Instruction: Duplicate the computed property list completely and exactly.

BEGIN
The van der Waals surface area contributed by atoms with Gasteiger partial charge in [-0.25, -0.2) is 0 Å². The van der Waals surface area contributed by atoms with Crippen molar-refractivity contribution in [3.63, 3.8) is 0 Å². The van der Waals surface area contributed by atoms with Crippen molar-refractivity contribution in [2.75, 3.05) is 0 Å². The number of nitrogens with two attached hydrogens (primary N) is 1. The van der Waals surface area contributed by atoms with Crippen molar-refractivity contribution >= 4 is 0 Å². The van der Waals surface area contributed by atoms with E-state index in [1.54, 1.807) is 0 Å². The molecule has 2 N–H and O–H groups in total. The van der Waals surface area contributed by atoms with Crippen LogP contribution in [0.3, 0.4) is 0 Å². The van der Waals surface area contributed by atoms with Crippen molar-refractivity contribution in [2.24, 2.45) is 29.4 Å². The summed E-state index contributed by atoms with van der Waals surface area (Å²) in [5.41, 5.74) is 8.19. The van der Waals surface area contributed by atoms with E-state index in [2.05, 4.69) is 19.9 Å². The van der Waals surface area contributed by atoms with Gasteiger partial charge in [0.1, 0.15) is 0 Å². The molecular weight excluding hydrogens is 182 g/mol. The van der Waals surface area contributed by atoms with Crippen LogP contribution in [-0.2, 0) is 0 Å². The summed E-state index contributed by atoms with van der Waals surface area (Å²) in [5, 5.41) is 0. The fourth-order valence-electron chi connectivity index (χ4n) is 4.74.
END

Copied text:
The van der Waals surface area contributed by atoms with Gasteiger partial charge in [-0.25, -0.2) is 0 Å². The van der Waals surface area contributed by atoms with Crippen molar-refractivity contribution in [3.63, 3.8) is 0 Å². The van der Waals surface area contributed by atoms with Crippen molar-refractivity contribution in [2.75, 3.05) is 0 Å². The number of nitrogens with two attached hydrogens (primary N) is 1. The van der Waals surface area contributed by atoms with Crippen molar-refractivity contribution >= 4 is 0 Å². The van der Waals surface area contributed by atoms with E-state index in [1.54, 1.807) is 0 Å². The molecule has 2 N–H and O–H groups in total. The van der Waals surface area contributed by atoms with Crippen LogP contribution in [0.3, 0.4) is 0 Å². The van der Waals surface area contributed by atoms with Crippen molar-refractivity contribution in [2.24, 2.45) is 29.4 Å². The summed E-state index contributed by atoms with van der Waals surface area (Å²) in [5.41, 5.74) is 8.19. The van der Waals surface area contributed by atoms with E-state index in [2.05, 4.69) is 19.9 Å². The van der Waals surface area contributed by atoms with Gasteiger partial charge in [0.1, 0.15) is 0 Å². The molecular weight excluding hydrogens is 182 g/mol. The van der Waals surface area contributed by atoms with Crippen LogP contribution in [-0.2, 0) is 0 Å². The summed E-state index contributed by atoms with van der Waals surface area (Å²) in [5, 5.41) is 0. The fourth-order valence-electron chi connectivity index (χ4n) is 4.74.